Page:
Anesa Miller

What if my Child is Using? – Adolescent Drug Addiction

Imaginative writing is often inspired by the conflicts of everyday life. In our society, where we  may find ourselves stressed to a breaking point, conflict can reflect pressures we don’t even  understand. In an  effort to reach beyond fiction toward  the real-world tensions that inspired my novel, Our Orbit, I’m introducing a few new topic categories here on the blog. You’ll continue to find items on the craft of writing, literature,  and publishing. But since Our Orbit delves into the challenges of family life, I’m also branching out to parenting, including addiction and recovery among teenagers. Here is an offering on this topic, along with links to sources of help and information.

The painful question in the title of this post is one that worried parents ask each day in thousands, if not millions, of  homes across all  continents. This timely article is was written by Mr. Robert Hunt, a youth recovery coach and wellness advocate, re-posted from SoberNation by permission of Mr. Tom Stoddard, founder of that website, which is dedicated to building community by and for people in recovery from addictions and related problems.

From Recovery Coach Robert Hunt —

Adolescent drug addiction treatment can incorporate a number of different approaches, procedures, and timelines, depending on the adolescent.  In our experience, the most effective treatment plans are those that are holistic and individualized, meaning they incorporate different approaches and therapeutic processes, all dependent upon the specific adolescent’s individual symptoms, needs, and unique situation.  Three of the most important aspects of an adolescent’s experience that should always be incorporated into a treatment plan include Co-Occurring Disorders, academic struggles and support, and family support.


First of all, it’s extremely common for adolescents who struggle with drug or substance abuse to also suffer from a Mental Health disorder or learning challenge.  At times, these symptoms may overlap with those of the drug abuse addiction and effects, thus making it difficult to know which symptoms are attributed to which disorder.  Because of this, unfortunately it’s common for teen Co-Occurring disorders to go undiagnosed and consequently untreated.  In these cases, teens may recover from their addiction and abuse but still be suffering from the other disorder, which will leave them vulnerable to stress that can trigger relapse.  Therefore, the importance of careful evaluation and thorough diagnoses in Adolescent Drug Addiction Treatment can’t be stressed enough, as it’s the foundation upon which recovery is built.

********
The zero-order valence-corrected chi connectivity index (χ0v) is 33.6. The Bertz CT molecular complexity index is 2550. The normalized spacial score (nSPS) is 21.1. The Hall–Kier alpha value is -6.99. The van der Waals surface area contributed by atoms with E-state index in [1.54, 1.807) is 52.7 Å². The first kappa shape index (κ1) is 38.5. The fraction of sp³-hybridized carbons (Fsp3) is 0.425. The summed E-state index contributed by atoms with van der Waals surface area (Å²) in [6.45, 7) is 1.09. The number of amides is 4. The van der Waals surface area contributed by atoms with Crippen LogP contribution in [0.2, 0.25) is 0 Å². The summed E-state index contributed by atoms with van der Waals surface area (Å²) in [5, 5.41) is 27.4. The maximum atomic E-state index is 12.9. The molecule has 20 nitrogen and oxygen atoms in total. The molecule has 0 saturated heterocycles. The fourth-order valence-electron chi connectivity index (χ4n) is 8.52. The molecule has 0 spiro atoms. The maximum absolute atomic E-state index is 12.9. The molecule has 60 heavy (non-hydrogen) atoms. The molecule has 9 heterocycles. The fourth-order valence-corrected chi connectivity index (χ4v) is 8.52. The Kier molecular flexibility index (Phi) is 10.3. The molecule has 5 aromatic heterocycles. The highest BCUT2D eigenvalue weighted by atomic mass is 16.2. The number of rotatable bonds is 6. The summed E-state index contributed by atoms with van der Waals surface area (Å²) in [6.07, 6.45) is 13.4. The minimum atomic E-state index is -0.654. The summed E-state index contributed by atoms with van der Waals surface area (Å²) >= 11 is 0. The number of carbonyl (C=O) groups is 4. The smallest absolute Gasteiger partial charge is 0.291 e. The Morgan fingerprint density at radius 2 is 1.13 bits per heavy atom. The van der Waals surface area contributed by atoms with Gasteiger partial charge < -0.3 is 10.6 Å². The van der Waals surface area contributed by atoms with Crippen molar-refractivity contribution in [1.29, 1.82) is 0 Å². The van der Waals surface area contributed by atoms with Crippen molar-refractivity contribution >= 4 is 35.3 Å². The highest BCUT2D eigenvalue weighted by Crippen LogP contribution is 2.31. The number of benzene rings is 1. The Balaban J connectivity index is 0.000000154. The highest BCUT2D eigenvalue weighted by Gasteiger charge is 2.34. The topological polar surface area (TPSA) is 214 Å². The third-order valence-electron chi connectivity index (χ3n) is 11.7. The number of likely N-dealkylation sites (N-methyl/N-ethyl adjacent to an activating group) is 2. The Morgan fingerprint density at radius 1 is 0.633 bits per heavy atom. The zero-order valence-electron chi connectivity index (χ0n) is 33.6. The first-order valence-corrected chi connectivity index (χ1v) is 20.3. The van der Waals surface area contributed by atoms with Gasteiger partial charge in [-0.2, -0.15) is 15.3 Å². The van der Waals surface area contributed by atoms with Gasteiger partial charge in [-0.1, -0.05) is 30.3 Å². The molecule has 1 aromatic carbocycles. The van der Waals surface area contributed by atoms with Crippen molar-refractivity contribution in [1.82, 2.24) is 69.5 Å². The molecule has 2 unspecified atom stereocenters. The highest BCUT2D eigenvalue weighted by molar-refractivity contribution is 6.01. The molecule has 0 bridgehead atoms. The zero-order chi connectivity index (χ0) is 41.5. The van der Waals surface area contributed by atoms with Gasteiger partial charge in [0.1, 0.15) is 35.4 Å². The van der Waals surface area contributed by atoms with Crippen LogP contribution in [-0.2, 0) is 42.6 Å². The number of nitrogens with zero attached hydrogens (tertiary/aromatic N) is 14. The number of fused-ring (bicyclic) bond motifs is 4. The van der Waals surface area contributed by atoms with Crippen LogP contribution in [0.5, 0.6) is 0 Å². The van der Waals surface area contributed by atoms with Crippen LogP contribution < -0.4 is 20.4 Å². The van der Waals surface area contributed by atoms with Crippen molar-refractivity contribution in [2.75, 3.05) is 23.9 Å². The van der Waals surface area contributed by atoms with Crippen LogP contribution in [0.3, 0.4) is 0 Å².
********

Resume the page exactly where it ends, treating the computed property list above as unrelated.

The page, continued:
Secondly, adolescents living with addiction and/or abusing drugs often are struggling in school.  Because school is such a central part of adolescents’ lives, experiencing such struggles or failure can quickly lead to serious loss of self-esteem, and together with drug use, can add to the adolescents’ withdrawal from others.  These academic difficulties will hopefully be realized within talk therapy sessions and careful consideration of possible learning disabilities should be made as well.  While in treatment, adolescents should be provided real-life academic support such as tutoring, to help get the students back on track.  For adolescents, success at school is pivotal to success in their lives.

Lastly, Adolescent Drug Addiction Treatment plans should include the family members, to help heal what damage and hurt has been done, re-build relationships, and create a healthy environment for everyone to thrive in together, amidst the adolescent’s recovery.  In our treatment plans, we always provide parents with individual and group family sessions, in order to provide parents the support  necessary to move forward.

Again, because Adolescent Drug Addiction Treatment is different for every adolescent, there is certainly no one right way for it to be done.  However, in our experience these three aspects prove consistently important in supporting our adolescents to achieve true and lasting sobriety.

About the author – Robert Hunt is a recovering addict of 20 years.  He has devoted his life to helping others suffering from chemical addictions as well as mental health challenges.  Robert maintains many blogs on drug addiction, eating disorders and depression.  He is a sober coach and wellness advocate and a prominent figure in the recovery community.

Visit Robert Hunt’s  
blog | Follow him  on Twitter @RecoveryRobert

Visit SoberNation | Follow @SoberNation

Visit Parent Treatment Advocates

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2 thoughts on “What if my Child is Using? – Adolescent Drug Addiction”

  1. It is a hard subject to tackle and one we don’t even think about if we can help it. Until you can’t help it anymore. Thank you. Very important.

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